What Football Broadcasters DON’T Mean

Giving him the ball in space. What it doesn’t mean.  Unlike Star Trek, in football, space does not refer to the final frontier.  Thus, this doesn’t mean that you trust him so much that you would let him take the ball to space (as in Mars).  It also isn’t a cute way to say you’ll give it him in a matter of time (i.e, a play on the philosophical concept of space and time).  In football, space refers to the space around a player.  And much of the game hinges on a players ability to create and control the space around him on offense; and on defense a player’s ability to take away that space (more on this to come).

He has an ankle.  No, this is not the most obvious comment made in the history of ever.  Nor is it an acknowledgment that a player has all of his body parts in place.  It is also not a way to teach children about the human body (he has a knee, an ankle and an elbow).  And it’s not talking about a poor guy who only has one ankle rather than two.  It’s actually referring to the fact that the player has actually injured the body part that is mentioned. Likewise, if he’s out with a foot, we aren’t using the word “foot” as a derogatory term to criticize the new lady he’s dating (i.e., unattractive, smelly or flat). It simply means he is not playing in the game because he hurt his foot.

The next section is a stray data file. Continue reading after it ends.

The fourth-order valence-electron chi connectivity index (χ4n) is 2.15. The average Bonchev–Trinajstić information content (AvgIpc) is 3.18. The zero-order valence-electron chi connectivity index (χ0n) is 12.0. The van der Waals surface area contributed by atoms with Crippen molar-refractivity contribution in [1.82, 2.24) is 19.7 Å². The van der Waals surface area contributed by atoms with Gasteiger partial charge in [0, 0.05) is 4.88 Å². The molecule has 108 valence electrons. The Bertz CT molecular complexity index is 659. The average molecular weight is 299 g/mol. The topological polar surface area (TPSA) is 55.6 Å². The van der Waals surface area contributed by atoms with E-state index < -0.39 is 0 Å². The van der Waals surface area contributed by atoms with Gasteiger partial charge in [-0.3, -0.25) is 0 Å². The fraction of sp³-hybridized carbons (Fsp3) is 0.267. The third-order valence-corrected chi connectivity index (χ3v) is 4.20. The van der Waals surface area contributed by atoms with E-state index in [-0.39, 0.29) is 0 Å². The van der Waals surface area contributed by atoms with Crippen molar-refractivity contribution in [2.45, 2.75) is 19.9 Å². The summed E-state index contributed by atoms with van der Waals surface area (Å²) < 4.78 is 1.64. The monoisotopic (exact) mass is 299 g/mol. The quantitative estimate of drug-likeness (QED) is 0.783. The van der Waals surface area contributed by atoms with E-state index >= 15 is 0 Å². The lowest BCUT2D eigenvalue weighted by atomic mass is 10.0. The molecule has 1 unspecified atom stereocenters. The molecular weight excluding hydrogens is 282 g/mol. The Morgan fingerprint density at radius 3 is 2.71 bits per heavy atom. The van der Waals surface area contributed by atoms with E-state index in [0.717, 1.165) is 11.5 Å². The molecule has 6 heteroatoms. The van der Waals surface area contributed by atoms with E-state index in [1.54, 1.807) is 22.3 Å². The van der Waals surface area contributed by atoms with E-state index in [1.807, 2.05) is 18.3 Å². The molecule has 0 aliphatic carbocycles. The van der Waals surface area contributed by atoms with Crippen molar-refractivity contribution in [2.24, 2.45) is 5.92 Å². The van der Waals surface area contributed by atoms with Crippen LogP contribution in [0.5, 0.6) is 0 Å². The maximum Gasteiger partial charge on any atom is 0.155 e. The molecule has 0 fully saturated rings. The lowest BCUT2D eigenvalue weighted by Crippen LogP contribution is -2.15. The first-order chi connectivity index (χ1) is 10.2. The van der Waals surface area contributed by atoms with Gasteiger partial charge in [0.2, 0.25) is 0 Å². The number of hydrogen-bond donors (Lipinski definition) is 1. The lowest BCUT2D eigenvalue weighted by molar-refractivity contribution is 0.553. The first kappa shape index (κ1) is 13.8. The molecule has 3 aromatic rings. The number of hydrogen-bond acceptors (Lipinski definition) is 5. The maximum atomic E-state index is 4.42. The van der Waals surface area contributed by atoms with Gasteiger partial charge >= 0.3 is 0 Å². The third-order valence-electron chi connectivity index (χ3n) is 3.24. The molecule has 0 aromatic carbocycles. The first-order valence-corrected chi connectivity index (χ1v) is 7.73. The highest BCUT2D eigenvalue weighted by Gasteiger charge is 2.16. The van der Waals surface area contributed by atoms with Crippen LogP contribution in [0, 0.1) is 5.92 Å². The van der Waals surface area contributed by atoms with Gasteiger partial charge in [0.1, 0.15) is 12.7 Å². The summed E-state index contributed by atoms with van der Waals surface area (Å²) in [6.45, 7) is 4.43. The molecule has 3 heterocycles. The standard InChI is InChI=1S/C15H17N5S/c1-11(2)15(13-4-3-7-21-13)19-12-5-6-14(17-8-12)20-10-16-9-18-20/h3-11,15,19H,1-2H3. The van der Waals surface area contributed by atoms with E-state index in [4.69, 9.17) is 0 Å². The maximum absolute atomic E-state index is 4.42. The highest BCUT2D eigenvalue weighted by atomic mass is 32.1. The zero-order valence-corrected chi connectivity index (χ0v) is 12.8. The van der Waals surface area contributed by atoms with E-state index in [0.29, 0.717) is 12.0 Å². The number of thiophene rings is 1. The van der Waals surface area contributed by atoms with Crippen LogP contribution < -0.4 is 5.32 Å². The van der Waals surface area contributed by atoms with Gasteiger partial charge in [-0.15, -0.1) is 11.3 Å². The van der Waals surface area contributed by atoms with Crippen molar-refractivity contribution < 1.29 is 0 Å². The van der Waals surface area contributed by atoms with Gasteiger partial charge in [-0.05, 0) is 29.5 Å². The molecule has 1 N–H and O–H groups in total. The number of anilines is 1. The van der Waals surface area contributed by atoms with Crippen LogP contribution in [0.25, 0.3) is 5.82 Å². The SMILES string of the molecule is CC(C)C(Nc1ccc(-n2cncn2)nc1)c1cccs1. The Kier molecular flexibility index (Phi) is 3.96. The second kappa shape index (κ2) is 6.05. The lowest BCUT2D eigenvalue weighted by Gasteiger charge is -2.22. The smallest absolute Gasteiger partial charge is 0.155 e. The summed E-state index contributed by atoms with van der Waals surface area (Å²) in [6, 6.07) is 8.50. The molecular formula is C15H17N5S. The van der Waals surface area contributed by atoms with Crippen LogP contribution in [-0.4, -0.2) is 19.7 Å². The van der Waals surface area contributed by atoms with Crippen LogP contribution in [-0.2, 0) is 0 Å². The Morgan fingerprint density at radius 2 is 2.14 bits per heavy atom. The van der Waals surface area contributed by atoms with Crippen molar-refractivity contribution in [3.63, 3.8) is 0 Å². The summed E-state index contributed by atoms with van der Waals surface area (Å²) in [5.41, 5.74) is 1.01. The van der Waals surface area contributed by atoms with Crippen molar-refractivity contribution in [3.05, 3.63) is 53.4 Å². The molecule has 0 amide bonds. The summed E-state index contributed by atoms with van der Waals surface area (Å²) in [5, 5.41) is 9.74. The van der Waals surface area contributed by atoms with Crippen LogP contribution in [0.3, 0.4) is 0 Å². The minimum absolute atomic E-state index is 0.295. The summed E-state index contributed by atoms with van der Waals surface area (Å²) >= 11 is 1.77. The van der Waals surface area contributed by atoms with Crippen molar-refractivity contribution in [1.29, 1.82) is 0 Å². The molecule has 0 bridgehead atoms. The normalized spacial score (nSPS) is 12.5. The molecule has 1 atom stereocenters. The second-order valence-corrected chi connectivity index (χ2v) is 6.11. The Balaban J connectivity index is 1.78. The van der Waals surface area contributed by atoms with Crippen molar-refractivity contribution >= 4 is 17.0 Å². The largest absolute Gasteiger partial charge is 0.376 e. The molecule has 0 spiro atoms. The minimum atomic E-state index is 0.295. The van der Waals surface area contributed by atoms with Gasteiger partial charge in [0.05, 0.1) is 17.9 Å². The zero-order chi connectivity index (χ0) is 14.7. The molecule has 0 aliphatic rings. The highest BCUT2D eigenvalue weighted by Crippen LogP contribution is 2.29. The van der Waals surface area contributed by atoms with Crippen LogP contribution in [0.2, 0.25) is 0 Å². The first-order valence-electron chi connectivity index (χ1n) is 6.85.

Great pitch.  Nope, they didn’t switch to a different sport in the middle of the game.  This is not baseball.  It’s a way that the quarterback throws/hands-off-the-ball by just kind of tossing it to another player.

They need that girth up front.  Oh no, not that type of girth! Take your mind and move it up a few inches.  We are mostly talking about his stomach area or somewhere around there.  It means they need a big guy in the front of the offensive line that will act like a wall against his opponents’ big guys up front on defense, and vice versa.

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